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Benghazi-gate
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keycocker



Joined: 10 Jul 2005
Posts: 3334

PostPosted: Tue Nov 13, 2012 4:50 pm    Post subject: Reply with quote

The fake news is focused on who said the word terrorism first, while using the dead guy as a football in a failed Pres. election attempt, according to Euro news reports.
They cited it as an example of how screwed up America is these days.
Thanks Iso and all.
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boggsman1



Joined: 24 Jun 2002
Posts: 3514
Location: at a computer

PostPosted: Tue Nov 13, 2012 4:53 pm    Post subject: Reply with quote

KC.....you live in Belize, correct? I have been following the story of John McAfee, crazy shit. Do you know the story?
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nw30



Joined: 21 Dec 2008
Posts: 1651
Location: The eye of the universe, Cen. Cal. coast

PostPosted: Tue Nov 13, 2012 7:43 pm    Post subject: Reply with quote

boggsman1 wrote:
NW... the thing about Cantor confirms one thing. The idea that they waited until after the election to break the news and spare Obama the emabarassment is bunk because Cantor certainly would have leaked it if he thought it would hurt the president.
In regards to your question. I really think the CIA must have been doing some extremely classified exercises involving captives. And the CIA was doing what it could to keep the thing quiet, and obviously it didnt work. Its the only explanantion I can think of. I dont think for a second that the US was negligent in protecting its consulate.

Except they failed.
Just how do you define negligent?
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mac



Joined: 07 Mar 1999
Posts: 5143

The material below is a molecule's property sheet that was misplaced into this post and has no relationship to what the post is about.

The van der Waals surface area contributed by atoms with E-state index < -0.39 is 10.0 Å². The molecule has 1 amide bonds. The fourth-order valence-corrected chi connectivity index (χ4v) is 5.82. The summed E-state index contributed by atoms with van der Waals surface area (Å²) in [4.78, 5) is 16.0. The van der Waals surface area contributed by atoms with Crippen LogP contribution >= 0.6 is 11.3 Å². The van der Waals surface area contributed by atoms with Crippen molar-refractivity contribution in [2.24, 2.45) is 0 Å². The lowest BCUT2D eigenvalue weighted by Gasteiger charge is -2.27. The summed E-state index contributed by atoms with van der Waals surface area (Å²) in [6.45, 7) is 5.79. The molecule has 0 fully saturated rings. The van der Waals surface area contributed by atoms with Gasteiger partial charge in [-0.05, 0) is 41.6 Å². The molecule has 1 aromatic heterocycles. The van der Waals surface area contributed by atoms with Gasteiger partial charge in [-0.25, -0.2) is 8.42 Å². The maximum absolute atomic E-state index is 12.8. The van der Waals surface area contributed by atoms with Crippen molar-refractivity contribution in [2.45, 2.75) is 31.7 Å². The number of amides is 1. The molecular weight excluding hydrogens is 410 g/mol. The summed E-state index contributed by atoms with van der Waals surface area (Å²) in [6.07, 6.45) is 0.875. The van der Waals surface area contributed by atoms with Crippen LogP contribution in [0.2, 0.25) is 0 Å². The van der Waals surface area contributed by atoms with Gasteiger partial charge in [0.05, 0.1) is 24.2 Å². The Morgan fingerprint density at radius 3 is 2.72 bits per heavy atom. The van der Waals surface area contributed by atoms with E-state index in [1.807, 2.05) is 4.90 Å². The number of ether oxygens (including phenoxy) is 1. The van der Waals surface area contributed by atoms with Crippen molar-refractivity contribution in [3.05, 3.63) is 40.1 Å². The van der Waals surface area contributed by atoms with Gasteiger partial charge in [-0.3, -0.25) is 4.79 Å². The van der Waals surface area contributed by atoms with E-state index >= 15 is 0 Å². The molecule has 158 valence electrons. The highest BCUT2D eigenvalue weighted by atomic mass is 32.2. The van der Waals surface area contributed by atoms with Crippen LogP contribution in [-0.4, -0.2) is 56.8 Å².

PostPosted: Tue Nov 13, 2012 8:38 pm    Post subject: Reply with quote

Negligence is knowing of a risk and doing nothing. Underestimating a risk is another matter entirely, and in Benghazi, pretty much all the professionals said that they underestimated the risk.

Bigotry, on the other hand, is holding a person of color to a more rigorous standard than a white person. What complaints did you make about Ronald Reagan when 241 people died in an attack on our barracks in Beirut? What complaints did you make when a soldier died in the April 5, 1986 bombing of a Berlin disco? http://www.fff.org/freedom/fd0406c.asp

And then there is shrub. According to this site, there were 12 attacks on embassies during his tenure: http://www.usmessageboard.com/middle-east-general/246760-twelve-u-s-embassy-attacks-during-george-w-bush-administration.html. I didn't know that--but I did know that he ignored bin Laden despite the first bombing of the World Trade Center in 1993--he wasn't President. But he was president when the Cole was bombed in 2000. Up until that point, I think that we can consider both Reagan and Bush's failures underestimation rather than negligence. But after that? Negligence to close the door to your national security staff working on finding bin Laden. I had a friend who survived both WTC bombings. Bush was negligent. It might not have mattered, given the fact that the FBI and other law enforcement agencies weren't working together. That was incompetence. We didn't hear from you right wing chicken hawks when Bush said don't bother me any more about this guy that blew up a couple embassies, the WTC once, and the US Cole.

You haven't even bothered to read the statement of the Department of State's security expert, who said we never could have imagined this.

Your not just paranoid, you are biased beyond belief.
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keycocker



Joined: 10 Jul 2005
Posts: 3334

PostPosted: Tue Nov 13, 2012 11:33 pm    Post subject: Reply with quote